The first part of the paper deals with the external dimension, by looking at the European policy towards selected third states and regions. The Middle East and North Africa are regions with which long-lasting forms of European cooperation and engagement can be found which are distinctively different in comparison to US foreign policy. The Balkans have become an area of tremendous EU involvement and a test case for European crisis prevention and crisis management capabilities. Relations with Russia are already a major aspect on the EU's foreign policy agenda, and will become even more important with respect to the enlargement of the EU. Shaping policies towards these regions cannot be done by neglecting the transatlantic dimension. Thus, the EU's external relations are to a large extent influenced by the quality and needs of the transatlantic link.
Analysing EU foreign policy furthermore implies respecting the internal dynamics of the EU and the mechanisms that influence the decision-making process. Consequently, the second part of this paper explains the importance of reforming the EU's Common Foreign and Security Policy in a comprehensive way. But the consequences of September 11 cannot be reduced to the foreign and security political implications. Not least since the EU is on the verge of enlargement it is necessary to consider new actors and interests. And finally, there is even a lasting effect on the further development of the European integration process.
Executive Summary and Policy Recommandations
The Middle East and North Africa
The September 11 attacks have demonstrated the necessity of the long-term approach towards the Middle East and Euro-Mediterranean Partnership. With regard to the Israeli-Palestinian peace process there will be either a long-term management of the conflict by settlement, or break up altogether, with serious implications for regional security. After several months of benign neglect September 11 did convince the Bush administration that it ought to play a more active role in the conflict although it reduced at the same time its tolerance for what was perceived as Palestinian terrorism. However, the new envoy Anthony Zinni proved unable to bring the bloody war of attrition between Israelis and Palestinians to an end. Even worse, the cycle of violence and counter-violence ultimately culminated in a large campaign of the Israeli army that led, at least temporarily, to the re-occupation of most autonomous Palestinian areas in the West Bank.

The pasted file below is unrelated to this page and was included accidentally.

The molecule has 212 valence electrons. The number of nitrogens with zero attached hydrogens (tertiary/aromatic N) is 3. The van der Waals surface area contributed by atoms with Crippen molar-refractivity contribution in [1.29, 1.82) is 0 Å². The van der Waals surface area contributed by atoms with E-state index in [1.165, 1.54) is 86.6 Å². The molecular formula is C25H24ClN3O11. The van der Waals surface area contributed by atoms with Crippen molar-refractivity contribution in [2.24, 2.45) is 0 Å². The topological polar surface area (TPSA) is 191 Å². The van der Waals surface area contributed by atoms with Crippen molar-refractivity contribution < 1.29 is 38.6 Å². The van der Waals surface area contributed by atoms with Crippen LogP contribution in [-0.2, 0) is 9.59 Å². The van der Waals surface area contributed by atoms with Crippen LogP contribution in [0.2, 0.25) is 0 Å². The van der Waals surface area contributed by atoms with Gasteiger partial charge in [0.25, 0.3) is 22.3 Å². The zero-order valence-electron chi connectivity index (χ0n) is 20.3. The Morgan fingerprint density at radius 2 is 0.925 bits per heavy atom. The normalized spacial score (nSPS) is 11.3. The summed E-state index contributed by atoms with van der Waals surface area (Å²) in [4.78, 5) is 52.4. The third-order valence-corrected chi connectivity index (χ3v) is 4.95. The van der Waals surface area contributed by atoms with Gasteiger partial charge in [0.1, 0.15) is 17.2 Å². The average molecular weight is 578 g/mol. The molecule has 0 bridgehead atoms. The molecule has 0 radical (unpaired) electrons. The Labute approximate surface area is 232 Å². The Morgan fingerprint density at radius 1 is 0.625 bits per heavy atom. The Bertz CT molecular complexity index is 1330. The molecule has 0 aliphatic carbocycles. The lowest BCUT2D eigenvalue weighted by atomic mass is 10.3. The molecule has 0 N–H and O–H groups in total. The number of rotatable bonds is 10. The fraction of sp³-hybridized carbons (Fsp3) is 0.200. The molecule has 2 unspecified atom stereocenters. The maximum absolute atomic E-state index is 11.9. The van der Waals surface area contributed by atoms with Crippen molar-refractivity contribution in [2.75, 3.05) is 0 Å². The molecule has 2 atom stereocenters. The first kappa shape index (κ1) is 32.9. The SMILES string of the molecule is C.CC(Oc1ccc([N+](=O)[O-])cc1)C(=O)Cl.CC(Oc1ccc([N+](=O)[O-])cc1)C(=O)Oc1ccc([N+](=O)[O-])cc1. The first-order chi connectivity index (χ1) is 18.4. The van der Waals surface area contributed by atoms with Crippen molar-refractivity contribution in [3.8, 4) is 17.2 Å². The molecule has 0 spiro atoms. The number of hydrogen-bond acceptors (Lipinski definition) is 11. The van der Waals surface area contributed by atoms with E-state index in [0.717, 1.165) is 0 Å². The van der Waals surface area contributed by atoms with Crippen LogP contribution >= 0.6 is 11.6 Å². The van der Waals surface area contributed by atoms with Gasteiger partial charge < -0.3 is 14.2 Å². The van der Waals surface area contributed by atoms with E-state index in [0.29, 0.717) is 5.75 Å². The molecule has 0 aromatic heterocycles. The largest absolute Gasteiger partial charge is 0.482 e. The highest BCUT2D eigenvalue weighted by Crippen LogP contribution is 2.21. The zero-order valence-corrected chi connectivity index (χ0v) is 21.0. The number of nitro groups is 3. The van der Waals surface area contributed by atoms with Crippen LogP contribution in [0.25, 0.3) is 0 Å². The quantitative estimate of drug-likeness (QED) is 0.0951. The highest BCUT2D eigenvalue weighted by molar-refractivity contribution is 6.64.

Instead of embarking on a risky strategy of military intervention in Iraq, the EU should move towards a swift implementation of and further evolution towards a regime where restrictions on - and delays to - Iraqi non-lethal imports are lifted. At the same time military controls must be kept in place, and some form of weapons of mass destruction monitoring needs to be re-established. Such a policy would also have a good chance of restoring some cohesion in the alliance, and of avoiding problems with, and within, friendly states in the region. The EU and the United States should agree on a common agenda for a "post-Saddam" era in Iraq, regardless of when it comes about. It would be a good idea to outline the conditions under which an Iraqi government could be reintegrated into the international community and receive the support required for the reconstruction of its infrastructure.